Women in OR/MS: Cocktails and Questions with Diane Bryant, COO Google Cloud
I just returned from the cocktail and questions hour put on by the Women in OR/MS (WORMS) group, where Diane Bryant held a really excellent discussion on her career path and the ways that women and other underrepresented minorities can really thrive and succeed in a technical career. Bryant is currently the COO of Google Cloud; previously she was at Intel for 35 years, and in 2015 was named one of Fortune’s 50 most powerful women. Her story and experiences really are worth hearing, and I just wanted to take this opportunity to summarize a few of the points that she made, in case you were unable to attend the session.
Bryant outlined three main points which are critical in order to help women and other minorities be successful in the workplace: Sponsorship, Confidence, and Inclusion. The first of these, Sponsorship, is really about having an advocate for you in your career; she stressed the importance that your advocate be someone who can actually influence and make decisions about your career trajectory. In contrast, Bryant said, is Mentorship. If you have a mentor, you have a confidant and someone who can offer you advice, but they really don’t have any power over your career trajectory. Both are important–but career movement really only comes with advocates (an interesting factoid that Bryant mentioned is that a woman will have, over the course of her career, an average of 23 mentors, but many fewer advocates or sponsors).
And, critically, often advocates in the tech industry are men (at least at first). The simple reason for this is that, particularly at some companies, there just aren’t enough women in high-enough positions to serve as advocates. It wasn’t until Bryant achieved a VP status at Intel (where just 6% of the VPs were women) that she really started being able to advocate for other women at the company, and over her tenure there she and the other VPs was able to bring the representation of women VPs up to 21%.
The second point that Bryant discussed was that of perceived Confidence. The main difference, she said, between women and men is not talent; neither is it actual confidence in your abilities; instead, it’s that men are better at faking it! She compared the well-known “Peter Principle”, in which people will rise through the ranks of the organization to their level of incompetence, to the “Amber Principle”, named after a friend of hers who said the following: “Women will rise not to their level of incompetence, but to their level of self-doubt.”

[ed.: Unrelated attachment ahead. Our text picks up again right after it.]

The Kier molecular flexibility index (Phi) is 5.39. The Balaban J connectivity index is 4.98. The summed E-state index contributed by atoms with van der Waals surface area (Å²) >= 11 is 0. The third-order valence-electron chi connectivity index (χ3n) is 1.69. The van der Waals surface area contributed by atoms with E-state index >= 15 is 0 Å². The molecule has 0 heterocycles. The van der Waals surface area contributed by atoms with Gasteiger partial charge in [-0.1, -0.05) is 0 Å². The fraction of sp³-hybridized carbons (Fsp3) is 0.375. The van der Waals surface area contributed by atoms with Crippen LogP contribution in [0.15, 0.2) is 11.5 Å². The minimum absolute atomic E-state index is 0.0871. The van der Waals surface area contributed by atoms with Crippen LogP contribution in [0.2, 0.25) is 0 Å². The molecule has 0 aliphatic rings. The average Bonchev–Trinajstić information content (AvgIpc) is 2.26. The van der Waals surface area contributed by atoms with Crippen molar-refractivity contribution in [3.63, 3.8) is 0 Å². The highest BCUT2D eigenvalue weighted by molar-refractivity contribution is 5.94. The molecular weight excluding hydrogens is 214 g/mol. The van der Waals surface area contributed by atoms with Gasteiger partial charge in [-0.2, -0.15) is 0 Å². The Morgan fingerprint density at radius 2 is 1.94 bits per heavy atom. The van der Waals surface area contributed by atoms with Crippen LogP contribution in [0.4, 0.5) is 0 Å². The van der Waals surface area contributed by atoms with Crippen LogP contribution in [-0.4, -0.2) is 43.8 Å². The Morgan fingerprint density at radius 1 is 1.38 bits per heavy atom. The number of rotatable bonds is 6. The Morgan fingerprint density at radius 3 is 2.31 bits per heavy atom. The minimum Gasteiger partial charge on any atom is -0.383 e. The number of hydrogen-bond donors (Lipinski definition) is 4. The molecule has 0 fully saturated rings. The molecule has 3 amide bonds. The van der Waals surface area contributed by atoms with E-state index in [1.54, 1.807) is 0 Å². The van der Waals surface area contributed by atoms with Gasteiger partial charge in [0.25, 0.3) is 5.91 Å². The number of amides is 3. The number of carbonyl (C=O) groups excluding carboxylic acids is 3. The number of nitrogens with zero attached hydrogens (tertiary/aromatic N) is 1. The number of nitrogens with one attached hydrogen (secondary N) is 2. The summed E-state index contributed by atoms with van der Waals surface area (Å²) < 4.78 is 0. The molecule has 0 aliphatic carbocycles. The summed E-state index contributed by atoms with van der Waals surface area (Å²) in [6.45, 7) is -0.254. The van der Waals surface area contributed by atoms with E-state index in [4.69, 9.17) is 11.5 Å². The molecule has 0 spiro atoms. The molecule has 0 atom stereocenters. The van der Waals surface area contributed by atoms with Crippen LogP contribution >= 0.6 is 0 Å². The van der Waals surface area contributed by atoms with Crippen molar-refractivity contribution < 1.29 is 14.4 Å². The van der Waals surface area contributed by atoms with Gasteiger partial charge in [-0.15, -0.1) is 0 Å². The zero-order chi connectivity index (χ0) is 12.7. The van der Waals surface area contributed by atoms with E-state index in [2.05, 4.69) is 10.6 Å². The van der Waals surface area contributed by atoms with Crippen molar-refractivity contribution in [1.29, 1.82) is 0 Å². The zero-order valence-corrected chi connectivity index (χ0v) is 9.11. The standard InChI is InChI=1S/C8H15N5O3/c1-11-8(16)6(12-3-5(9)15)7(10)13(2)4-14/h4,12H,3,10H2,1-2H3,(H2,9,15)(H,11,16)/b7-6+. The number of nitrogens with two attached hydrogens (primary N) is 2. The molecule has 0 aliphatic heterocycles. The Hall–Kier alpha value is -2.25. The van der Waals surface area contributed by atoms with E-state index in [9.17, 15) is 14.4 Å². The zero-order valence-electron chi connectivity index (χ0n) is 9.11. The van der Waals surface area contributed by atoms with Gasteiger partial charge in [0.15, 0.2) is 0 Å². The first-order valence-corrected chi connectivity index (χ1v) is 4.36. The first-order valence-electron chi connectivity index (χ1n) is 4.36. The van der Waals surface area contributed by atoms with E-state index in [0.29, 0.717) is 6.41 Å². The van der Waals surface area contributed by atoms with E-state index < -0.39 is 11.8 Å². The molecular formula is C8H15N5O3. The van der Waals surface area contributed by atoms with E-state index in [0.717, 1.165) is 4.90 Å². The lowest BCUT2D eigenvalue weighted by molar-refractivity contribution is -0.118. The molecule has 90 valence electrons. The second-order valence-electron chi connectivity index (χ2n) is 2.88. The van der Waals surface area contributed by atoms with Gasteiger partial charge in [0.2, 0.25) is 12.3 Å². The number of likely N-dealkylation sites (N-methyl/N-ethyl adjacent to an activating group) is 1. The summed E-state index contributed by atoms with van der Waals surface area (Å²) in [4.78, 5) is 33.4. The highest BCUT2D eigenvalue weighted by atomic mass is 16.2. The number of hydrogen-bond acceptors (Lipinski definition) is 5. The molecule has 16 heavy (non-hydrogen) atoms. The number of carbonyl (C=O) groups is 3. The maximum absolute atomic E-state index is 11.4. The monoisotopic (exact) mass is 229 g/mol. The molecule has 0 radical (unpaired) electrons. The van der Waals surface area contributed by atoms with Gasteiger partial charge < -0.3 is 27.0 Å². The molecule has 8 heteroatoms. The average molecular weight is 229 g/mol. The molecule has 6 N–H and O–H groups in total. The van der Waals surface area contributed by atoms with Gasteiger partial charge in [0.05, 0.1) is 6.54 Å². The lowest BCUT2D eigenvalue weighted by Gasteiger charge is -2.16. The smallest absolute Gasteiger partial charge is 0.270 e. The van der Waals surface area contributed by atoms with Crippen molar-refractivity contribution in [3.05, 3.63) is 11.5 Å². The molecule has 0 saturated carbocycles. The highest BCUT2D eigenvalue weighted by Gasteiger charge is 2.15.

To really display confidence at all times is a leader’s primary job; even if things are falling apart all around, the leader needs to be able to say, confidently, “It’s all right; we can fix this.” Nobody will follow someone who spends their time worrying about all the different ways in which a person, project, or company might fail. Projecting confidence is a skill, and it takes practice.
The final point Bryant made was about Inclusion. One of her slides said, “Diversity is a fact; Inclusion is a choice.” What this means is that diversity is really all about the numbers. You can look at a room of people and compute how diverse it is, based on gender, race, sexual orientation, or whatever other metrics you want to measure. But, the fact that the tech industry is not very diverse means that, as an industry, we have not chosen to be inclusive. And the reason for that, she said, is that as an industry, we don’t see the value in diversity.
To this point she really highlighted the importance of allies. It doesn’t make any logical sense to expect the people who are lacking in power to be able to change their situation– they literally don’t have the power to do anything about it! Instead, we need to have the people who do have the power to change situations to use that power to change things. It doesn’t even have to be all that many people: Bryant used the example of the tipping point, in which 20% of the population who care the most can drag along the other 80% of the population into a better place.
All in all I thought it was a fantastic discussion and wanted to share the highlights here! Thanks for coming to talk, Diane!
David R. Morrison, Software Engineer @Yelp